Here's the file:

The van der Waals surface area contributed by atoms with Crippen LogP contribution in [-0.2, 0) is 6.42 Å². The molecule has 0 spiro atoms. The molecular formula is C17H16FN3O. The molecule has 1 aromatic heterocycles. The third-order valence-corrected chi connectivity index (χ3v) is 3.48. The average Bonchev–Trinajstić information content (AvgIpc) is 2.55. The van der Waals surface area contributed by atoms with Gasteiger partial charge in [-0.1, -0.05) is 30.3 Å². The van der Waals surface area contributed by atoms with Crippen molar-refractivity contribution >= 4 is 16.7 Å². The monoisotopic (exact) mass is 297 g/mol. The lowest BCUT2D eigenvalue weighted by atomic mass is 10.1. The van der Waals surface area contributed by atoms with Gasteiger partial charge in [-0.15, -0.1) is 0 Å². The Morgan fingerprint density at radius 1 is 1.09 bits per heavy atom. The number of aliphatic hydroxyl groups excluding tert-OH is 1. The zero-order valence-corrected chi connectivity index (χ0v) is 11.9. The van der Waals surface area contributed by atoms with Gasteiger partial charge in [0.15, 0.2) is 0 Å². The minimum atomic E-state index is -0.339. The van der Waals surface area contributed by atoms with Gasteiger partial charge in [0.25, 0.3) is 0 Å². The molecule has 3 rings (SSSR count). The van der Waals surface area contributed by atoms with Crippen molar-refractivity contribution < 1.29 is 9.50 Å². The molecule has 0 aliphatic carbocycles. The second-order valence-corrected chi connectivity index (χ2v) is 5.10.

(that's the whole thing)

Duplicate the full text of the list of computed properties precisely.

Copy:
The van der Waals surface area contributed by atoms with Crippen LogP contribution in [-0.2, 0) is 6.42 Å². The molecule has 0 spiro atoms. The molecular formula is C17H16FN3O. The molecule has 1 aromatic heterocycles. The third-order valence-corrected chi connectivity index (χ3v) is 3.48. The average Bonchev–Trinajstić information content (AvgIpc) is 2.55. The van der Waals surface area contributed by atoms with Gasteiger partial charge in [-0.1, -0.05) is 30.3 Å². The van der Waals surface area contributed by atoms with Crippen molar-refractivity contribution >= 4 is 16.7 Å². The monoisotopic (exact) mass is 297 g/mol. The lowest BCUT2D eigenvalue weighted by atomic mass is 10.1. The van der Waals surface area contributed by atoms with Gasteiger partial charge in [-0.15, -0.1) is 0 Å². The Morgan fingerprint density at radius 1 is 1.09 bits per heavy atom. The number of aliphatic hydroxyl groups excluding tert-OH is 1. The zero-order valence-corrected chi connectivity index (χ0v) is 11.9. The van der Waals surface area contributed by atoms with Gasteiger partial charge in [0.15, 0.2) is 0 Å². The minimum atomic E-state index is -0.339. The van der Waals surface area contributed by atoms with Gasteiger partial charge in [0.25, 0.3) is 0 Å². The molecule has 3 rings (SSSR count). The van der Waals surface area contributed by atoms with Crippen molar-refractivity contribution < 1.29 is 9.50 Å². The molecule has 0 aliphatic carbocycles. The second-order valence-corrected chi connectivity index (χ2v) is 5.10.